The Educational Crisis Now at Boiling Point, Threatening the Peace

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President Ellen Johnson Sirleaf must know that the education crisis sparked by the so-called “outsourcing” of the nation’s school system, has now reached boiling point, seriously threatening the nation’s fragile peace.

The threat to peace started several months ago when Education Minister George Werner and his brand new team at the Education Ministry decided, with presidential concurrence, to outsource certain parts of the nation’s education system to private “for profit” companies, Bridge International Academies (BIA) and Partnership Schools for Liberia (PSL). This decision appears to have been unilateral, for clearly, it did not include key stakeholders, such as the High Schools Principals Association (HSPA), and even more critically, the National Teachers Association of Liberia (NTAL), which has been in existence even before the advent of the Tubman administration. The NTAL was established in 1938, 78 years ago!

When the decision to outsource education was first announced, this newspaper wondered who Minister Werner had consulted before embarking on such an unprecedented, even perilous path. We openly opposed the outsourcing decision and predicted that it would do more harm than good. We urged the government NOT to proceed with it. Failure to listen, however, led to a blind acquiescence to Minister Werner’s decision.

Now here we are, at a time when the administration and the entire nation should be focusing on the final, most important remaining task of this government—to organize the successful holding of the 2017 presidential elections—the nation is now embroiled in a totally unnecessary educational crisis, which is seriously threatening our fragile peace.

It is unnecessary to stress the importance of the forthcoming elections because everyone knows how serious they are. For the first time in a very long time there will be a vacancy in the Liberian presidency. Why?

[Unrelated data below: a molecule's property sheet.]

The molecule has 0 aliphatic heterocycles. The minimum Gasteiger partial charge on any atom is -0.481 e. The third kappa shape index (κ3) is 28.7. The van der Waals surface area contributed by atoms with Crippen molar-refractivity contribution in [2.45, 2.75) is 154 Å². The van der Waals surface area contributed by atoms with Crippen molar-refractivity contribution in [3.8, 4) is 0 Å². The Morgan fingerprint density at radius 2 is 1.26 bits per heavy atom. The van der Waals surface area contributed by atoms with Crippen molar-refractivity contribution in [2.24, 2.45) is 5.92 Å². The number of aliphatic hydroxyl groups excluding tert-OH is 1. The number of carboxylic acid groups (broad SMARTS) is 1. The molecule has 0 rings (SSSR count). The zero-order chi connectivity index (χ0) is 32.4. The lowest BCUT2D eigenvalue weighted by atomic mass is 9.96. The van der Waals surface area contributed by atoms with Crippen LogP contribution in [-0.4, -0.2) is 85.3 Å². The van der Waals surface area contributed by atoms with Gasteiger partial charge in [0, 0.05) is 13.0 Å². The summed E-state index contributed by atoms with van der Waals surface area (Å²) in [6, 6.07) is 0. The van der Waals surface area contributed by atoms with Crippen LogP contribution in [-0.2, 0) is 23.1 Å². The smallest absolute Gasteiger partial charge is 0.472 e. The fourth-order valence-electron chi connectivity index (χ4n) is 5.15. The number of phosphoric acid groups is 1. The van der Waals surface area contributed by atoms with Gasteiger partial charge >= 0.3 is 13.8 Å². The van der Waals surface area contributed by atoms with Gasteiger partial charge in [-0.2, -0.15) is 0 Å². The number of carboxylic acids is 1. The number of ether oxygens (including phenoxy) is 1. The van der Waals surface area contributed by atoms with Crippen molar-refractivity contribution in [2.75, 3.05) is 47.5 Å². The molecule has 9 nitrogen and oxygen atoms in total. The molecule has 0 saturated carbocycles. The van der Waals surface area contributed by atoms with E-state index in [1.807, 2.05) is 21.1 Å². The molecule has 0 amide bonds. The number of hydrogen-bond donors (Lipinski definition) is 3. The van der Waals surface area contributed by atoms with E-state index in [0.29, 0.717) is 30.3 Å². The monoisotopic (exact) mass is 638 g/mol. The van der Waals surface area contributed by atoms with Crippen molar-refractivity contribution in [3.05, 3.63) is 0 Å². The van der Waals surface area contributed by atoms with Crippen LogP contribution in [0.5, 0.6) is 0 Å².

Because in 2011 the sitting President, Madam Ellen Johnson Sirleaf, was running for re-election, so technically there was no vacancy. In 2005, Mr. Charles Gyude Bryant was the sitting Head of State as Chairman of the National Transitional Government of Liberia (NTGL). So those elections were held under his watch.

In the 1997 presidential elections, there was a sitting Interim President, Madam Ruth Perry. During the 1985 elections a military dictator, Head of State Samuel K. Doe, was firmly in charge of the government. This military dictatorship started when the sitting President, Dr. William R. Tolbert, elected in 1975, was killed in a military coup d’état on April 12, 1980.

President William V.S. Tubman came into office in January 1944 after being elected in 1943 following the voluntary retirement of President Edwin J. Barclay. So it was Edwin Barclay who steered those elections that year that ushered Tubman into office. That was exactly 73 years ago.

That is why the coming 2017 elections are so crucial. For the first time in 74 years (in 2017) there will be no sitting president. After January 16, 2018 Ellen will automatically not be able to stay one more day in office. So we must elect her successor in October 2017, setting the stage for the first smooth presidential transfer of power in Liberia in 75 years.

The ordinary Liberian person on the street will ask, “75 years da small tin?” No, it is not! And in this we cannot fail, lest we provoke not only a constitutional crisis, but a serious threat to our peace. We here invoke a line from the Liberian National Anthem, “With God above our rights to prove, We will o’er all prevail.”

So now is not the time to indulge in confusion of any kind in our country. There is too much to do; too much at stake for us to fool around with anything.

That is why it is most unfortunate that the President, immediately upon her return from foreign travel, without asking a single question or holding a single consultation—not with the teachers, not with the students—proceeded to take such rash actions, in an ill-advised attempt to embolden her Education Minister, by taking stern action against the protesting teachers and students.

We must here make it crystal clear that we think the students were patently wrong in blocking the Robertsfield highway and threatening the economy by stopping international travelers from traveling. They were also wrong for engaging in violence. These students have forgotten what happened to the Nimba students who attacked ArcelorMittal Liberia two years ago.

Even so, we here commend the new Police Director, Gregory Coleman, who acted much more maturely by calling for talks between all the parties, toward a peaceful resolution of the crisis. This is indeed all we need right now, not fighting fire with fire and igniting an even more flammable conflagration.

“O History!” Edwin Barclay cried in his immortal poem, Human Greatness, cautioning against repeating history. Surely Ellen is not asking, as did President Tolbert and Justice Minister Oliver Bright, for another April 14.

We think it is not too late for the President to call the teachers and students, separately, in an attempt to resolve this crisis.

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